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Connie McCarthy is passionate about her work as a teacher of young children. She has devoted her entire career to making sure that her students do well at school, right from the start. Connie has an undergraduate degree in Elementary Education, and a Master’s Degree in Special Education. She has been teaching first grade in East Providence, R.I. for 23 years, where she received the distinction of “Highly Qualified Teacher” by the Rhode Island State Board of Regents. Connie also taught nursery school for four years, and published numerous articles on early education in East Bay Newspapers in Bristol, R.I. She’s also been published in PTO Today Magazine. She lives with her husband, Brian, and has a daughter and a son, both young adults. Connie enjoys reading, writing about elementary education, and taking long walks with friends. During summer vacations, she likes to travel with her husband. She also loves reading readers’ comments on her weekly blog posts.

Play a Pattern Game for Learning Fun!

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Let's have some pattern fun with a game I call "Powerful Patterns." For this game you will need a deck of playing cards.

The game can be played on any flat surface. The adult and child sit side-by-side, facing in the same direction. Use about twelve to twenty of the cards from the deck, face down, in a pile. (You will be using the design side of the card, not the number or face side.)

The adult lays out a simple, two-step pattern using the cards. For example: one card vertical, the next horizontal, the next vertical, the next horizontal, and so on. Continue with four of five cards in this pattern. Stop and ask your child to figure out which card comes next. If your child is able to do this correctly, let them continue the pattern.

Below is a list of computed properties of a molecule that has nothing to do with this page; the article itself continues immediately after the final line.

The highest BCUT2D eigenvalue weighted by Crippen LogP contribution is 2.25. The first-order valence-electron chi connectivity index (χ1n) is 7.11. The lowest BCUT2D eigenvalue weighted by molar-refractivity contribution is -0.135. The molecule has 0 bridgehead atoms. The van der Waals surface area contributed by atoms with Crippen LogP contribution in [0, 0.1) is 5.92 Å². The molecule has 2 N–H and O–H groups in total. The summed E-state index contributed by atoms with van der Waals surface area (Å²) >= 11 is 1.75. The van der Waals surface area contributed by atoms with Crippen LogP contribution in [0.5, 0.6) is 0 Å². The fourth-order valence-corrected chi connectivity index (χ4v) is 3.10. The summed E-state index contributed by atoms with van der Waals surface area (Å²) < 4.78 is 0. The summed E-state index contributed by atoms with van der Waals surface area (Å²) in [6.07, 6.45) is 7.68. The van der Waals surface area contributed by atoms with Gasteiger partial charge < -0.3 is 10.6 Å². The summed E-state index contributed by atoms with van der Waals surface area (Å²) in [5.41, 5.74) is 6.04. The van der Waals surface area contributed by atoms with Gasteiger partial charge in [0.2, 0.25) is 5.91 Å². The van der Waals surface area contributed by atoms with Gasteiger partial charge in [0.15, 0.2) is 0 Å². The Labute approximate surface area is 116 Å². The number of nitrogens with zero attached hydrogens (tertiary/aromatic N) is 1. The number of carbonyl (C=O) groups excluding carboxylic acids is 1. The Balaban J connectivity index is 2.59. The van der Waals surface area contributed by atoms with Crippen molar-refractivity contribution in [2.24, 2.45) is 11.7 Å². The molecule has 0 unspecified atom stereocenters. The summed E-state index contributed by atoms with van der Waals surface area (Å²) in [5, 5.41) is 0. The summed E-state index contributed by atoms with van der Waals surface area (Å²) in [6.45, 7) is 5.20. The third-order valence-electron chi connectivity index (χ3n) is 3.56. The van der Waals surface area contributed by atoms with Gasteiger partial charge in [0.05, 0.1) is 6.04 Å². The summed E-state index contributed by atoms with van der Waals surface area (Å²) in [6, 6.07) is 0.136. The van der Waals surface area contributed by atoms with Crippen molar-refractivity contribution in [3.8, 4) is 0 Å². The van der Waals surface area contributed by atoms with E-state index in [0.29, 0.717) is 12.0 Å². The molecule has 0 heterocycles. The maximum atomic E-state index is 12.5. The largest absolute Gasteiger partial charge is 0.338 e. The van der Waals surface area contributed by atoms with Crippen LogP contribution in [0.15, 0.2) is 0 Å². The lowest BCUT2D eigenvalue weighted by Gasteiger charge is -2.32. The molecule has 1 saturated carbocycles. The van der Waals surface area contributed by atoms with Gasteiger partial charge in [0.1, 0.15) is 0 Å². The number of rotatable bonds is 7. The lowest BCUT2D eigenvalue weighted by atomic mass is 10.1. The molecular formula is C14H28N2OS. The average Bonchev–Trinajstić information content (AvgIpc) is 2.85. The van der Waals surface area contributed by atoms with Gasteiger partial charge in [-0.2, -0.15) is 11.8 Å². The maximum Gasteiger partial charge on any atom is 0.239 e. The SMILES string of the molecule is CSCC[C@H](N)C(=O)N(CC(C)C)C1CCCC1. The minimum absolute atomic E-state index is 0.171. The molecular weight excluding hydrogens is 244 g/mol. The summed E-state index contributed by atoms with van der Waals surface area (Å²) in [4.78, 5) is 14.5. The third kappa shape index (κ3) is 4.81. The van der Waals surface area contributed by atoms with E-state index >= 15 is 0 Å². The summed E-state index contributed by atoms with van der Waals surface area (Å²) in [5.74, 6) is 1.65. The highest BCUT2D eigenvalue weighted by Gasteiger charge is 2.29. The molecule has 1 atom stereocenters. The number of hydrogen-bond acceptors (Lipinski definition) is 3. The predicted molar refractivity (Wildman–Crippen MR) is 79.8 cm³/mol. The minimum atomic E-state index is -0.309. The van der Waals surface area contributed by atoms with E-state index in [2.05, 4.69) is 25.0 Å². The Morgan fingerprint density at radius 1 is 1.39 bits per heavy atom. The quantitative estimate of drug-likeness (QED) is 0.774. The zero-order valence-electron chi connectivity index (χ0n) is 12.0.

Once they master this sequence, try a three-step pattern. Lay one card vertically, and the next two horizontally. In other words: up, across and across. Up, across, across, and so on. Encourage your child to describe the pattern using the proper directional words. Your child should become comfortable continuing patterns, and describing the predictability of the pattern.

Here are some tips for increasing variety and challenge:

Use the face side of the playing cards in a pattern sequence. Isolate all Kings, Queens, and Jacks from each suite in your deck of cards. Start a three-step pattern, on a tabletop or the floor. For example: Jack, Queen, King... and let your child continue the pattern in a line. Move on to a four-step pattern. (Ace, King, Queen, Jack.) Let your child continue the pattern. Try substituting household items for the cards. For example: Make a pattern on a tabletop such as: cup, fork, spoon... cup, fork, spoon, etc. Let your child continue the pattern. Make a pattern snack on a plate: Line up a Cheerio, a raisin, and a Goldfish cracker. Let your child continue the pattern in a line. Once the plate is full, its time to eat! (Who knew that patterns could be delicious too?) Let your child become a pattern detective. Go on a pattern hunt in your house. Find examples of patterns such as: windowpanes, tiles, wallpaper, and bedspreads, even stripes on a shirt!
You'll be amazed at the creativity of your child!